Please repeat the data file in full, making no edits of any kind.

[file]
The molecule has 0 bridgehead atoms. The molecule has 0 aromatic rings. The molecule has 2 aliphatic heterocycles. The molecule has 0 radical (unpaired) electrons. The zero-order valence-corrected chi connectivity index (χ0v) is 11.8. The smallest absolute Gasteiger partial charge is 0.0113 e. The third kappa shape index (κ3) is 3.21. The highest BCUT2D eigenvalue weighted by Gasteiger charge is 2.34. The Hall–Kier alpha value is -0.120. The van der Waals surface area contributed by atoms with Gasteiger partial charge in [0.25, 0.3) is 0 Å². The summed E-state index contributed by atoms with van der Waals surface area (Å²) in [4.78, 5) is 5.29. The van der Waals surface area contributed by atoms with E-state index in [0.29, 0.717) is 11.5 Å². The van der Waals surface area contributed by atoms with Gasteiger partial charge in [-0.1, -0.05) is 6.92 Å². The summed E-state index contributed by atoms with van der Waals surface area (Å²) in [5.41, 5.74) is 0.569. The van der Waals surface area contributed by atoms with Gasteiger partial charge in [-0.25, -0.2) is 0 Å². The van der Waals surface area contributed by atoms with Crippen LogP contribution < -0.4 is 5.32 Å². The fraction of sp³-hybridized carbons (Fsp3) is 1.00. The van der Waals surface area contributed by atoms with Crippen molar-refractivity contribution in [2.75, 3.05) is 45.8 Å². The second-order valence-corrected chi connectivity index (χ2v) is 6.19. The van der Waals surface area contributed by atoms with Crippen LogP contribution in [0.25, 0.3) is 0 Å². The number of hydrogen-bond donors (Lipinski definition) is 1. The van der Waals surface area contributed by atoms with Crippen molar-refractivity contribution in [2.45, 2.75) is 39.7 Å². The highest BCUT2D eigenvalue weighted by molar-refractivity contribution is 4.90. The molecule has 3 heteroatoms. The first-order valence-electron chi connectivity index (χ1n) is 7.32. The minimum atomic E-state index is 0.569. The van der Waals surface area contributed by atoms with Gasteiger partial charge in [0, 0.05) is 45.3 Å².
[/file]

The molecule has 0 bridgehead atoms. The molecule has 0 aromatic rings. The molecule has 2 aliphatic heterocycles. The molecule has 0 radical (unpaired) electrons. The zero-order valence-corrected chi connectivity index (χ0v) is 11.8. The smallest absolute Gasteiger partial charge is 0.0113 e. The third kappa shape index (κ3) is 3.21. The highest BCUT2D eigenvalue weighted by Gasteiger charge is 2.34. The Hall–Kier alpha value is -0.120. The van der Waals surface area contributed by atoms with Gasteiger partial charge in [0.25, 0.3) is 0 Å². The summed E-state index contributed by atoms with van der Waals surface area (Å²) in [4.78, 5) is 5.29. The van der Waals surface area contributed by atoms with E-state index in [0.29, 0.717) is 11.5 Å². The van der Waals surface area contributed by atoms with Gasteiger partial charge in [-0.1, -0.05) is 6.92 Å². The summed E-state index contributed by atoms with van der Waals surface area (Å²) in [5.41, 5.74) is 0.569. The van der Waals surface area contributed by atoms with Gasteiger partial charge in [-0.25, -0.2) is 0 Å². The van der Waals surface area contributed by atoms with Crippen LogP contribution < -0.4 is 5.32 Å². The fraction of sp³-hybridized carbons (Fsp3) is 1.00. The van der Waals surface area contributed by atoms with Crippen molar-refractivity contribution in [2.75, 3.05) is 45.8 Å². The second-order valence-corrected chi connectivity index (χ2v) is 6.19. The van der Waals surface area contributed by atoms with Crippen LogP contribution in [0.25, 0.3) is 0 Å². The number of hydrogen-bond donors (Lipinski definition) is 1. The van der Waals surface area contributed by atoms with Crippen molar-refractivity contribution in [2.45, 2.75) is 39.7 Å². The highest BCUT2D eigenvalue weighted by molar-refractivity contribution is 4.90. The molecule has 3 heteroatoms. The first-order valence-electron chi connectivity index (χ1n) is 7.32. The minimum atomic E-state index is 0.569. The van der Waals surface area contributed by atoms with Gasteiger partial charge in [0, 0.05) is 45.3 Å².